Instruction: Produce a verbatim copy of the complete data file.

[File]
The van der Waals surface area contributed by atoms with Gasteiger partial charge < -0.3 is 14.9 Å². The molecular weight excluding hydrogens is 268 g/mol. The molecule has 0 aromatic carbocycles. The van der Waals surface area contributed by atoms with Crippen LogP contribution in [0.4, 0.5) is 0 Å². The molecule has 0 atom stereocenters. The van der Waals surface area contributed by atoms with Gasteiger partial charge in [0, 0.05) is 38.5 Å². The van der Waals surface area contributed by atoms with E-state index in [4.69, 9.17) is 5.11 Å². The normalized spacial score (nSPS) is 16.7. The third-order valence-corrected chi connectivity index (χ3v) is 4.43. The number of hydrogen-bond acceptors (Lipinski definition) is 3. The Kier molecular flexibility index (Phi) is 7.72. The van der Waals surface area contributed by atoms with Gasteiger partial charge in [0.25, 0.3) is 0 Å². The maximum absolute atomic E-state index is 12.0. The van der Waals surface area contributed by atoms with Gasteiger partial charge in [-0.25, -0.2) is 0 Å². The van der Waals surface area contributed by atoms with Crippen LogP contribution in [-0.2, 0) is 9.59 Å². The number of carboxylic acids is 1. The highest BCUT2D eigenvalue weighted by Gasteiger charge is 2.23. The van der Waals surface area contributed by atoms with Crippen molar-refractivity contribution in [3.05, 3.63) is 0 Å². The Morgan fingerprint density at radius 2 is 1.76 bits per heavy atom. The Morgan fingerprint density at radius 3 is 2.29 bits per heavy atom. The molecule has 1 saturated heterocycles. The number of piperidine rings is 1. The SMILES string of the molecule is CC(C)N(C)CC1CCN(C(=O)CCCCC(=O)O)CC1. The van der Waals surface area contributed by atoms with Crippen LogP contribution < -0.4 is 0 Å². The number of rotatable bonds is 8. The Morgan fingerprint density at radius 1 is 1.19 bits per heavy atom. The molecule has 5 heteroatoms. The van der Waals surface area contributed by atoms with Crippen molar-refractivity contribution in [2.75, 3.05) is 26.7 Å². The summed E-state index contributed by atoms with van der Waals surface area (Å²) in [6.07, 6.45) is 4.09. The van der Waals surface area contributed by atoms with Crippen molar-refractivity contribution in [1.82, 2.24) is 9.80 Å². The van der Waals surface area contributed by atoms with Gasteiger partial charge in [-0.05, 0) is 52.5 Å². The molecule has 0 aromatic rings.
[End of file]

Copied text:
The van der Waals surface area contributed by atoms with Gasteiger partial charge < -0.3 is 14.9 Å². The molecular weight excluding hydrogens is 268 g/mol. The molecule has 0 aromatic carbocycles. The van der Waals surface area contributed by atoms with Crippen LogP contribution in [0.4, 0.5) is 0 Å². The molecule has 0 atom stereocenters. The van der Waals surface area contributed by atoms with Gasteiger partial charge in [0, 0.05) is 38.5 Å². The van der Waals surface area contributed by atoms with E-state index in [4.69, 9.17) is 5.11 Å². The normalized spacial score (nSPS) is 16.7. The third-order valence-corrected chi connectivity index (χ3v) is 4.43. The number of hydrogen-bond acceptors (Lipinski definition) is 3. The Kier molecular flexibility index (Phi) is 7.72. The van der Waals surface area contributed by atoms with Gasteiger partial charge in [0.25, 0.3) is 0 Å². The maximum absolute atomic E-state index is 12.0. The van der Waals surface area contributed by atoms with Gasteiger partial charge in [-0.25, -0.2) is 0 Å². The van der Waals surface area contributed by atoms with Crippen LogP contribution in [-0.2, 0) is 9.59 Å². The number of carboxylic acids is 1. The highest BCUT2D eigenvalue weighted by Gasteiger charge is 2.23. The van der Waals surface area contributed by atoms with Crippen molar-refractivity contribution in [3.05, 3.63) is 0 Å². The Morgan fingerprint density at radius 2 is 1.76 bits per heavy atom. The Morgan fingerprint density at radius 3 is 2.29 bits per heavy atom. The molecule has 1 saturated heterocycles. The number of piperidine rings is 1. The SMILES string of the molecule is CC(C)N(C)CC1CCN(C(=O)CCCCC(=O)O)CC1. The van der Waals surface area contributed by atoms with Crippen LogP contribution < -0.4 is 0 Å². The number of rotatable bonds is 8. The Morgan fingerprint density at radius 1 is 1.19 bits per heavy atom. The molecule has 5 heteroatoms. The van der Waals surface area contributed by atoms with Crippen molar-refractivity contribution in [2.75, 3.05) is 26.7 Å². The summed E-state index contributed by atoms with van der Waals surface area (Å²) in [6.07, 6.45) is 4.09. The van der Waals surface area contributed by atoms with Crippen molar-refractivity contribution in [1.82, 2.24) is 9.80 Å². The van der Waals surface area contributed by atoms with Gasteiger partial charge in [-0.05, 0) is 52.5 Å². The molecule has 0 aromatic rings.